No, Mr Campbell, neither Verdi nor the Seattle audience was well-served. On positive note, I think “The Gathering Note” is a wonderful addition to our Seattle musical scene giving us all an opportunity to share our thoughts and hopefully let Mr Jenkins and other musical administrators realize that there is a discerning musical public here that demand and deserve a higher quality of performances. No matter what the advertised intentions, the end result is what matters.

  3. Hi Mel, thank you for your comment. I am sure RMC will be interested in your comment. Email me sometime, you are obviously a person with strong opinions. One of the great things about classical music is that people can disagree on what they are hearing. In general, I am dubious of reviews and people who claim to be an authority on my listening experience. There are only a few concerts I have attended that are objectively bad, and even those which fall well below the exceptional still have value (imho).

    Classical music isn’t healthy when the reviews are all positive nor is it healthy when critics approach their subjects with a cudgel, mercilessly hammering a performance.

  4. I also felt that the conducting was not well-paced and that led to a less than exciting performance. Also, the silver cast that I saw were all good singers but they seemed a little miscast. Overall, the performance didn’t have much punch, which is pretty unusual for Trovatore.

  5. Zach, I was happy to see your prompt reaction to my comments about RMC’s review of “IL Trovatore”. I will say again how pleased I am that “The Gathering Note” exists and share your views that people do react to classical music in different ways and it is very healthy for the art-form to have open discussion.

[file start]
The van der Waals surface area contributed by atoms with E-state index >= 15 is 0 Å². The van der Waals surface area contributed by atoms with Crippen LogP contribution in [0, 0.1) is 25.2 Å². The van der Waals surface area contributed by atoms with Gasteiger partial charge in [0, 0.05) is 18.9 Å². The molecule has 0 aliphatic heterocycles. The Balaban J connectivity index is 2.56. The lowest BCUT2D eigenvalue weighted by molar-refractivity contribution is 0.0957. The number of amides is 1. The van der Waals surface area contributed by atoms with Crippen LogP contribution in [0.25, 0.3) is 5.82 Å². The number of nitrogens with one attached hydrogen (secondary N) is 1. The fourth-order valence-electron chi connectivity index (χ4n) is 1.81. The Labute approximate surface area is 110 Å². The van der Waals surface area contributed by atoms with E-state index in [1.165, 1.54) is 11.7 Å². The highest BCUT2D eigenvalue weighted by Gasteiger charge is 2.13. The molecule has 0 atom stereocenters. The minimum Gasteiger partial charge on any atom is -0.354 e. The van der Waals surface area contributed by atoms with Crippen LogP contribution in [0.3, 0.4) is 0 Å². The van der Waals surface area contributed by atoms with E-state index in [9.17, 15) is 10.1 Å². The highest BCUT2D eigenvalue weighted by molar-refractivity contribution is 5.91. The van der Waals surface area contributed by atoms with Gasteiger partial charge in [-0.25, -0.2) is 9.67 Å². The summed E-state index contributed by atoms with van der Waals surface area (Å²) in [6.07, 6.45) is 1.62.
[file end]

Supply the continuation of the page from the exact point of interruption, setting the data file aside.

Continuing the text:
However, I respectfully, take exception to your “gentle” slap on the hand for what you view as my heavy-handed hammering of a performance. I have a Juris Doctorate and, perhaps, because of that try to only say things that I believe to be valid and that I can back up.

    You state you are, “dubious of reviews and people who claim to be an authority on my listening experience”. Obviously, the only authority on your “listening experience” is you. However there certainly are people who have expertise in certain areas, and the fact that you don’t agree with them doesn’t negate their expertise. Let’s examine what I said.

    RMC and I can have different opinions about whether we love Miss Daltrius’s voice , but the matter of pitch is not debatable. Incidentally, I have had several discussions with “knowledgeable” people who were at the performance who concur that Miss Dalltrius was, either sharp or flat a good part of the evening. I do, in fact, have a fair amount of knowledge of the voice and can, categorically state, healthy, free singing should not be off pitch. It is a fact, not my opinion.

    The comment about Mr. Palombi is a direct quote (with one “s” missing).
    I simply asked if RCM thought Verdi was well served by a tenor who was, “bellowing at the top of his lungs”. I obviously don’t think so, but RMC has the right to his opinion, and I would hope that I have the right to disagree.

    Perhaps, I would have been wiser to have said that “ I found” Mr. Hawkins’s “unfocused” baritone annoying instead of just saying he, “has an annoying and unfocused” voice. Interestingly enough, Sumi Hahn, in her review for the Seattle Times called his voice “fuzzy” I don’t know of any voice teacher who strives to get their students to develop a fuzzy quality.

    As for my comments about Yves Abel. I stated, I found it to be, “a strange choice, since he is known for his championing of French opera. It was RMC who stated that the music did not flow readily and that it was not a unified music-drama. I must ask, if we are to believe Mr. Campbell, that indeed, it was not a “unified music-drama, who should we blame. Clearly we have both been to performances of “Trovatore” where the music sent chills down our back. At least I know I have. So it can’t be the Verdi’s fault.

    I must commend you on your use of the English language. Although I was an English major in college, I still had to go to the dictionary to be sure about “cudgel” I can only say that I hope my cudgel is honesty.